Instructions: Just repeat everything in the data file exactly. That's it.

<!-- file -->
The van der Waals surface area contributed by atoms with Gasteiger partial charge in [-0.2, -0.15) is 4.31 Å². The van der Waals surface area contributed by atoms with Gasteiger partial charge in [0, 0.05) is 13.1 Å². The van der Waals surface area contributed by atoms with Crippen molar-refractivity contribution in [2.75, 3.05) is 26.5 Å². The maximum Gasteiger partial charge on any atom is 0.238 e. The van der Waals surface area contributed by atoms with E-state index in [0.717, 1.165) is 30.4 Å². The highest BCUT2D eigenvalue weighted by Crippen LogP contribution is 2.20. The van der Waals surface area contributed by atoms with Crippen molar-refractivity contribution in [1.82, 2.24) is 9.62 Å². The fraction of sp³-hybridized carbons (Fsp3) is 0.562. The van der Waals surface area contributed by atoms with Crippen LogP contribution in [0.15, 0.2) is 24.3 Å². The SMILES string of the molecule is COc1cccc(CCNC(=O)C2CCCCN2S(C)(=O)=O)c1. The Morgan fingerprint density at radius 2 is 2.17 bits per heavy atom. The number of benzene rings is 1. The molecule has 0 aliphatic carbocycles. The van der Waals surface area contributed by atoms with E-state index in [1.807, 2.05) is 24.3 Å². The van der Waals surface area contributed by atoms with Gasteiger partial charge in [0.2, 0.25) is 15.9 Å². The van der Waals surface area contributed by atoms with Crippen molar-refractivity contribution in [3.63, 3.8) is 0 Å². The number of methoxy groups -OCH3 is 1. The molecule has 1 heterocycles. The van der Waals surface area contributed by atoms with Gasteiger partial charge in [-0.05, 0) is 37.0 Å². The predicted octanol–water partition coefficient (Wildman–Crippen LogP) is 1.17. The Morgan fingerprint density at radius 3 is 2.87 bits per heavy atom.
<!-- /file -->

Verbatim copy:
The van der Waals surface area contributed by atoms with Gasteiger partial charge in [-0.2, -0.15) is 4.31 Å². The van der Waals surface area contributed by atoms with Gasteiger partial charge in [0, 0.05) is 13.1 Å². The van der Waals surface area contributed by atoms with Crippen molar-refractivity contribution in [2.75, 3.05) is 26.5 Å². The maximum Gasteiger partial charge on any atom is 0.238 e. The van der Waals surface area contributed by atoms with E-state index in [0.717, 1.165) is 30.4 Å². The highest BCUT2D eigenvalue weighted by Crippen LogP contribution is 2.20. The van der Waals surface area contributed by atoms with Crippen molar-refractivity contribution in [1.82, 2.24) is 9.62 Å². The fraction of sp³-hybridized carbons (Fsp3) is 0.562. The van der Waals surface area contributed by atoms with Crippen LogP contribution in [0.15, 0.2) is 24.3 Å². The SMILES string of the molecule is COc1cccc(CCNC(=O)C2CCCCN2S(C)(=O)=O)c1. The Morgan fingerprint density at radius 2 is 2.17 bits per heavy atom. The number of benzene rings is 1. The molecule has 0 aliphatic carbocycles. The van der Waals surface area contributed by atoms with E-state index in [1.807, 2.05) is 24.3 Å². The van der Waals surface area contributed by atoms with Gasteiger partial charge in [0.2, 0.25) is 15.9 Å². The van der Waals surface area contributed by atoms with Crippen molar-refractivity contribution in [3.63, 3.8) is 0 Å². The number of methoxy groups -OCH3 is 1. The molecule has 1 heterocycles. The van der Waals surface area contributed by atoms with Gasteiger partial charge in [-0.05, 0) is 37.0 Å². The predicted octanol–water partition coefficient (Wildman–Crippen LogP) is 1.17. The Morgan fingerprint density at radius 3 is 2.87 bits per heavy atom.